Halloween is our holiest of candy-and-gourd-based holidays. But everyone has different feelings about our yearly celebration of the Great Pumpkin. Some are in it for the gore, the goblins, and the marauding killer clowns terrorizing our nation. Others really just want to dress up and eat "fun" sized versions of real candy bars. So if you're all about the candy corn and cute costumes but not so much about the serial killers and rotting corpses, here are a few non-scary Halloween books to help you get in the trick-or-treat spirit.
I mean, yes, I like the occasional creepy book. I can get behind some Shirley Jackson, if it's not too close to bedtime. But I refuse to watch horror movies on the grounds that most horror movie trailers give me nightmares. So I get it. Some people love to be grossed out and scared out of their minds, and other people like to watch Young Frankenstein with the lights on. It's all good. If you're a Halloween fan who'd rather not wake up in cold sweats or touch Stephen King with a ten foot pole, there's still plenty to read this October.
These books have their fair share of vampires, werewolves, and zombies, but not so many scares:
1. Trick or Treat: A Peanuts Halloween by Charles M. Schulz
Before there was the Peanuts Halloween special, there was Charles Schulz's comic strip. Trick or Treat collects over a hundred of his Halloween strips, all guaranteed to be horror-free (spoiler alert: Charlie Brown gets a rock). This collection also includes tips on throwing an adorable, non-scary Halloween party for fellow Peanuts fans.
2. Gil's All Fright Diner by A. Lee Martinez
In the world of "horror" humor, Martinez reigns supreme. Gil's All Fright Diner is the story of Duke (a grumpy werewolf) and Earl (an anxious vampire), as they try to save one ramshackle roadside diner from the forces of the damned. There's plenty of supernatural nonsense, but it's all hilariously weird and not especially scary (unless you find diners terrifying on principle).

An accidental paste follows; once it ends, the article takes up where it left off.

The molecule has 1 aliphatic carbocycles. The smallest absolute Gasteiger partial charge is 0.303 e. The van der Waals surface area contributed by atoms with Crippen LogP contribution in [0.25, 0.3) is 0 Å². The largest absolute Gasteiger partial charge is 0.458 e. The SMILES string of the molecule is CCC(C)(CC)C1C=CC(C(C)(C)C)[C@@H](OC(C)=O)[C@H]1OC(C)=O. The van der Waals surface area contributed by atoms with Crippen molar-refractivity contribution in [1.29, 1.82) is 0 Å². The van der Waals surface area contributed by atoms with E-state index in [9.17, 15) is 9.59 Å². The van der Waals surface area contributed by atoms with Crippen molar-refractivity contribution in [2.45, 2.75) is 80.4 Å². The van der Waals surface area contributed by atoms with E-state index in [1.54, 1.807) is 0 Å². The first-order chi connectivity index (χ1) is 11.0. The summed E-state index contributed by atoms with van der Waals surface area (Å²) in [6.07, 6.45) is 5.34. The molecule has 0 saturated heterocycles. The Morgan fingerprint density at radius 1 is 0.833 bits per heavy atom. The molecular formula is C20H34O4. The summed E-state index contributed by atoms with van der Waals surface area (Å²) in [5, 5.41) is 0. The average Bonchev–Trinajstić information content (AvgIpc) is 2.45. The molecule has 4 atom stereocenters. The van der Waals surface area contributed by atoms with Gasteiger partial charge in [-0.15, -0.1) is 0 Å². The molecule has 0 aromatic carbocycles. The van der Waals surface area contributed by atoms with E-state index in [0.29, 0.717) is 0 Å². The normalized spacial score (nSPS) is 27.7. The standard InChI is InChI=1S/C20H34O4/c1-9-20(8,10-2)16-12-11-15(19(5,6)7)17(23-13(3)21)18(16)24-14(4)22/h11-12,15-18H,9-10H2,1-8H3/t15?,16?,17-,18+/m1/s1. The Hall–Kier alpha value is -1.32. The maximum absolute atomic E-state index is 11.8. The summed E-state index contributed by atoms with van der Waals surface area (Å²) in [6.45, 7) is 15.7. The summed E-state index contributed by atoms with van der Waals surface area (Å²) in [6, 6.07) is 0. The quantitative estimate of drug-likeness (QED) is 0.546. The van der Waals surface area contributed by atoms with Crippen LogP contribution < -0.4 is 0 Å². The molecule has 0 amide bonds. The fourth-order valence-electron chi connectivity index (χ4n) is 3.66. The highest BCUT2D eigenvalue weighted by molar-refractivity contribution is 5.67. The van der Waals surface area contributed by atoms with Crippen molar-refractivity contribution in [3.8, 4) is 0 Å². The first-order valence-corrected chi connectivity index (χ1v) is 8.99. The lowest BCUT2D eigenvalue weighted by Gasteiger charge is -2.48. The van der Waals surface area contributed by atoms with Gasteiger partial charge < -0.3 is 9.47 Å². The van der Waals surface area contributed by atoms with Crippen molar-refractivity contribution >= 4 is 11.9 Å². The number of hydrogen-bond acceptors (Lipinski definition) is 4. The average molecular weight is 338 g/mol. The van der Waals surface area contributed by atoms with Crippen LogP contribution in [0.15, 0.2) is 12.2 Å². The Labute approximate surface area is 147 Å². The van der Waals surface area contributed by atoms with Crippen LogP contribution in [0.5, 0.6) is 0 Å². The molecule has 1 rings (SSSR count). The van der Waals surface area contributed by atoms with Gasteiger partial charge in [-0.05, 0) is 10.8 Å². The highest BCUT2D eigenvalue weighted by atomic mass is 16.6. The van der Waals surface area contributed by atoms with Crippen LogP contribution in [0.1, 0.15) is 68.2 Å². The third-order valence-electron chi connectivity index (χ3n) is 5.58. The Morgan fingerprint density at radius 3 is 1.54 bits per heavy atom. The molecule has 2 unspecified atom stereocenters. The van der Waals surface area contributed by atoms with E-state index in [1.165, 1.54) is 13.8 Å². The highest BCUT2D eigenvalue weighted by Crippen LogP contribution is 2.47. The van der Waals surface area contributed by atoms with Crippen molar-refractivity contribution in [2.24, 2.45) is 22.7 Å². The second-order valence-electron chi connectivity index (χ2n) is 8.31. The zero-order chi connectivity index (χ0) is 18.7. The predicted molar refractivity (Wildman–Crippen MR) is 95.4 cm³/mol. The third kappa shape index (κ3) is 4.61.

3. The New Vampire's Handbook: A Guide for the Recently Turned Creature of the Night by Anita Serwacki, Joe Garden, Scott Sherman,Chris Pauls, and Janet Ginsburg
Don't be intimidated by all those authors: The New Vampire's Handbook is a comprehensive, helpful (and humorous) guide for the newly undead. With society's vampire obsession, it's easy to be misinformed. But this book will set you straight, and teach you how to make the most of your afterlife.
4. The Werewolf's Guide to Life: A Manual for the Newly Bitten by Ritch Duncan and Bob Powers
Don't worry, werewolves, there's a book out there for you, too. If you were recently bitten by a strange, wolf-like creature during the full moon, you're going to want to pick up a copy of The Werewolf's Guide to Life straightaway. It'll help you debunk all the Hollywood myths about lycanthropy, and come to terms with your new life as a hairy creature of night.
5. The Graveyard Book by Neil Gaiman
OK, so this book definitely has its spooky moments—but on the whole, The Graveyard Book is the brilliant tale of Nobody Owens, the living boy being raised by the residents of a graveyard. It's a coming-of-age story set amid (mostly friendly) ghosts, and one strange guardian who seems to exist between the worlds of the living and dead.
6. My Crowd by Charles Addams
Charles Addams' cartoons are delightfully twisted (but never quite scary). My Crowd collects some of his best Addams Family moments, as well as his other darkly humorous cartoons and comics. Check it out for some wickedly clever humor, and bizarre (kind of cute?) drawings.
7. Bunnicula by James Howe and Deborah Howe
Is Bunnicula a kid's book? Sure, but it's a classic as far as books about vampiric rabbits go. Bunnicula is the extremely silly, quite adorable story of a dog and cat trying to save their family from a potentially undead rabbit.
8. The Book of Hallowe'en by Ruth Edna Kelley
Take a vintage trip through the history of Halloween! The Book of Hallowe'en explores the ancient traditions that came before modern Halloween, as well as the Halloween traditions and games of yesteryear. It's scare-proof, nonfiction fun for history buffs who like pumpkins.
9. Witch Week by Diana Wynne Jones
All of Diana Wynne Jones' Chrestomanci series is well worth a read, but her standalone story Witch Week is especially perfect for Halloween. In a world where witchcraft is real, but punishable by death, a class full of kids must discover who's the witch in their midst of risk being burned at the stake. But are the witches of this world really as bad as they seem?
10. The Zombie Survival Guide by Max Brooks
Really, every time of year is the right time of year to arm yourself against the coming zombie apocalypse. But Max Brooks' humorous take on protecting yourself from zombies works best during Halloween, when shambling corpses seem to be around every corner. Make sure you're prepared to take down the undead this year, should the need arise.